• “We need to think deeply about what economic development is and who it is for; and, engage the larger society in that conversation.”

    Dr. David T. Barnard
    President and Vice-Chancellor
    University of Manitoba

  • “Rising income inequality undercuts the trust that is essential for the market system to work.”

    Art DeFehr
    President and CEO, Palliser Furniture.

  • “Investing in people in the new economy is now not just morally sound, but economically rational”

    Alan Freeman
    Cultural Economist

  • “Organizations and societies in which the top few appropriate most of the value are like inverted pyramids – inherently unstable”

    Dr. Hari Bapuji
    Associate Professor, University of Manitoba

  • “The present crisis has overturned many accepted truths: that poverty matters but inequality doesn't is one of the more important.”

    Radhika Desai
    Professor, Department of Political Studies, University of Manitoba

  • “The income gap between rich and poor, between skilled and unskilled workers, has been rising in both developed and less developed countries for a number of years. The trend is disturbing and we must find a way to turn this trend around.”

    Michael Benarroch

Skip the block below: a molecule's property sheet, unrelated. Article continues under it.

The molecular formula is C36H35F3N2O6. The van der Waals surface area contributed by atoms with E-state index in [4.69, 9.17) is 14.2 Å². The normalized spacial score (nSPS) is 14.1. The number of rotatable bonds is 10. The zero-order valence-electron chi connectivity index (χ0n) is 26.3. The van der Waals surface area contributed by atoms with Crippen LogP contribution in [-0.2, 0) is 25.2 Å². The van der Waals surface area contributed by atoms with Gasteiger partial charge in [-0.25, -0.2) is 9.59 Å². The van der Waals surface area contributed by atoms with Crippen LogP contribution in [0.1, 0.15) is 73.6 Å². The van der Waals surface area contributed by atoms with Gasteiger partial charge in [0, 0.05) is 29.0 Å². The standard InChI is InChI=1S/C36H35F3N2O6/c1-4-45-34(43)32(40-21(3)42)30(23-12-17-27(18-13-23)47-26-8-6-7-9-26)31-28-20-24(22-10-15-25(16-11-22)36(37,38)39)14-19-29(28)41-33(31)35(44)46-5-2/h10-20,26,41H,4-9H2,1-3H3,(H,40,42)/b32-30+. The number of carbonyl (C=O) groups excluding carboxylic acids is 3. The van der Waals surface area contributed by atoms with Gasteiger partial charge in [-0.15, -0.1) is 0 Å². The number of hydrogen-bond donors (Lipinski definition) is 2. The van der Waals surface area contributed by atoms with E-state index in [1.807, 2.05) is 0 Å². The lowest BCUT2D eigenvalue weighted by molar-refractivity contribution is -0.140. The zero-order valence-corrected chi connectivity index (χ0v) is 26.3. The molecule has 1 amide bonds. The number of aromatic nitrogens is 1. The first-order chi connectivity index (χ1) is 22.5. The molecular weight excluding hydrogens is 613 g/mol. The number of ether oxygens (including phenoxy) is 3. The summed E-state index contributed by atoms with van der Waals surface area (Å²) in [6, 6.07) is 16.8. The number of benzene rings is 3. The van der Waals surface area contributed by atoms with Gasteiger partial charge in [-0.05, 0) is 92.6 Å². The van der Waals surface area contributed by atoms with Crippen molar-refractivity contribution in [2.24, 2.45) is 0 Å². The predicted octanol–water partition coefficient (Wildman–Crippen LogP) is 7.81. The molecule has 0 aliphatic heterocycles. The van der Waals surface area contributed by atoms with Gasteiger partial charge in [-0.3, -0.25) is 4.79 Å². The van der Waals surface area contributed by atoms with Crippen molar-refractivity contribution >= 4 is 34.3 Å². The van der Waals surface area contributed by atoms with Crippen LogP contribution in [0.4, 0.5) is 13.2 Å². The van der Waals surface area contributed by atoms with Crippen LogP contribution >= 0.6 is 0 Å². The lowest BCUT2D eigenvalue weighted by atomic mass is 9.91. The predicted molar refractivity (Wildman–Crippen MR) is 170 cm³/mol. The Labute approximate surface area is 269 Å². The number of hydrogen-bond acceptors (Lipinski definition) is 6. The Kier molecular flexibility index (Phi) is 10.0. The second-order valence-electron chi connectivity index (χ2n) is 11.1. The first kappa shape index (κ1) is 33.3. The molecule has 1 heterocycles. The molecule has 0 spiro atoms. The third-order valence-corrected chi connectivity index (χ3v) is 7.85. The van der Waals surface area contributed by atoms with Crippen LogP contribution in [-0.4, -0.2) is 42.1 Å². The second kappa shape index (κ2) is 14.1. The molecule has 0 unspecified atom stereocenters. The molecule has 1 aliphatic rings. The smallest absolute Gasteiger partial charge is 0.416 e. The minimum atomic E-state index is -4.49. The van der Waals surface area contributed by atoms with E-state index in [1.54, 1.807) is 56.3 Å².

Dean, I.H. Asper School of Business, University of Manitoba

Monday, March 18, 2013

Is Economic Equality a Human Right?

By BEIF Team

The role individuals and organizations play in perpetuating social ills can often be revealing. In Shake Hands with the Devil Lieutenant-General Romeo Dallaire, a retired general and a compassionate humanitarian recounts first hand the horror of the 1994 Rwandan genocide Dallaire witnessed as Force Commander for the U.N. Assistance Mission for Rwanda. A recent BEIF book club discussion on the book occurred in which participants asked questions like: is human life valuable? And are all humans equal? What is the role of organizations in perpetuating social ills?

While the loss of human lives directly in conflicts raises questions of human rights, it is only rarely that other social ills (such as economic inequality) are seen as an issue of a human right. An example of this came to fore recently when Pope Francis was elected to lead the Vatican. According this article, the Pope had in the past “called for an ethical response to solve the problem of social debt, saying that, not only do terrorism, repression and murder violate human rights, but also extreme poverty and the “unjust economic structures that give rise to great inequalities”. So, is economic inequality a violation of human right? And, what role do organizations and individuals play in it?